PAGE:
If we personally want to buy something new we can check at local merchants, ask our friends, or cruise the internet.  During the information gathering phase we get tips and tricks that help our cause and some that divert our attention from its original focus.  Yet all of it helps with our knowledge base and comfort factor and have some bearing on our final decision making process.  Why not take advantage of that process and availability of information  if we are having trouble with a specific part of our job?

I'm sure that others have faced many of these same problems or opportunities that we are now staring down.  Possibly they have posted their findings or decision making process on the internet for our review.  Or better yet they are willing to share directly with us by phone, e-mail or letter.  This shortens our process builds on our community and allows us insight into how others operate and face their own issues.

Use what's available.  Give credit to those that saved you time.  Honor the wishes of your resource if they are reluctant or unwilling to share their information.  There are often compelling reasons for their unwillingness.  Most importantly complete your due diligence and confirm the information that you find.   Along that same line, one of my favorite quotes is "You can't trust everything that you read on the internet."  by Abraham Lincoln. Although Honest Abe probably never said that,  using a trustworthy source is paramount in looking for and finding good helpful material.

What does this have to do with anything?  Well I am using my own advice to write our next installment.  Now that you have the background please check back for the real story.  Stay Safe.

Thursday, January 10, 2013

I'm Just Sick. Hello Flu

Well in this case brown is not good.  The picture is from the CDC update of flu across the USA.  It indicates that it is widespread across over 80% of the country.  Get the Flu Shot!  It is one of the principle ways to fight against this annual onslaught.  I don't care what you heard about getting sick from it or somebody's second cousin's ex-wife's, child's friend that died.  Without the shot you just get to spread the disease.  Nice way to help.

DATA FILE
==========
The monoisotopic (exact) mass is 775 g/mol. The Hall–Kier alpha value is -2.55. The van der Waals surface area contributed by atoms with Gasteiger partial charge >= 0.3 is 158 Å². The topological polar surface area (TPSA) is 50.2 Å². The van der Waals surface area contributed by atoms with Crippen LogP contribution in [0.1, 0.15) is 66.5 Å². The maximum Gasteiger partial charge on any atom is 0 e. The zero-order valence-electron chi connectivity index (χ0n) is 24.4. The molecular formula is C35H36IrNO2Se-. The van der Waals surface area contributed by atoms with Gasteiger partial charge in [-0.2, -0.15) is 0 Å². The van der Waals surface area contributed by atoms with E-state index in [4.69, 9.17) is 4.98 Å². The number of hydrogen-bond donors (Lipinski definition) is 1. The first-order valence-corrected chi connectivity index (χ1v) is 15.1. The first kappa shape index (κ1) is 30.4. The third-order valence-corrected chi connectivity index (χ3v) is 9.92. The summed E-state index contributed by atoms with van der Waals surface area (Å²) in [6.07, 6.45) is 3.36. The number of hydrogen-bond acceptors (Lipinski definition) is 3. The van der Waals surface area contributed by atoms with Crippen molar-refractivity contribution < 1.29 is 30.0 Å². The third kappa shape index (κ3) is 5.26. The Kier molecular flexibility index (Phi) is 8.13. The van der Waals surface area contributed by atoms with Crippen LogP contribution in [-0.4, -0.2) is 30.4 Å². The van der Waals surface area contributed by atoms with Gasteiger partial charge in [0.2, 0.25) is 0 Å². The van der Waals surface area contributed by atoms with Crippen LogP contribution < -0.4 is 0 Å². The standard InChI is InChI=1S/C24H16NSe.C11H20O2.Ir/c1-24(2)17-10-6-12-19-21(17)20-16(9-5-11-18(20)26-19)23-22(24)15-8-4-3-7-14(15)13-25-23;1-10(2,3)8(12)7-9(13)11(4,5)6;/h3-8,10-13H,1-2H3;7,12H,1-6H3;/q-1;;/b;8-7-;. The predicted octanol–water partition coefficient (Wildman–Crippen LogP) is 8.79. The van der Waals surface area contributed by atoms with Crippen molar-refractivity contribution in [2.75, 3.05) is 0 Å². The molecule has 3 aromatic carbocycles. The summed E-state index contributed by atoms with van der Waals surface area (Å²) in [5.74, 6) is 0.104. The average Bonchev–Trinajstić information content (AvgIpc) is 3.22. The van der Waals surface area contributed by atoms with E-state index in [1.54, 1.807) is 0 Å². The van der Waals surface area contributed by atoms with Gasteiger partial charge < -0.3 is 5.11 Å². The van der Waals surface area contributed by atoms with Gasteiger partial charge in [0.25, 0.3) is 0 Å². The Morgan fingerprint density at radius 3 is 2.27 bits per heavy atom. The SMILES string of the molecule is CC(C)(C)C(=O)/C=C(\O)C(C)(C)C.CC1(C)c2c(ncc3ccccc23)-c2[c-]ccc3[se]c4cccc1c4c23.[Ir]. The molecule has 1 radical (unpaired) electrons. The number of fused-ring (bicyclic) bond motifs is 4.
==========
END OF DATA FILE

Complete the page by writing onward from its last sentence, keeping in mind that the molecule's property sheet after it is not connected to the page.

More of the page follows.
What else can I do you ask?  Well how about returning to PPE and hand washing?  Great suggestions!  That may include a mask over those with a cough.  Why take a chance bringing the flu back to your family?

In addition you can clean and sanitize your equipment and ambulance.  Yeah, it's a pain in the butt, but it slows or stops the spread of the flu and many other germs.  If you can't remember the last time you wiped down the cot, seats, and walls now's a good time.  Flu can live from 2-8 hours on surfaces so cleaning and disinfecting is a big deal- even when you are busy.  Maybe especially when you are busy!

If you get the flu?  Stay home.  Drugs can slow it or mitigate the symptoms but you have to let it run its course.  That's probably about a week.  During that time every time you cough you share a little with others. Wait until you can't spread it any more.  Or better yet Get the Flu Shot!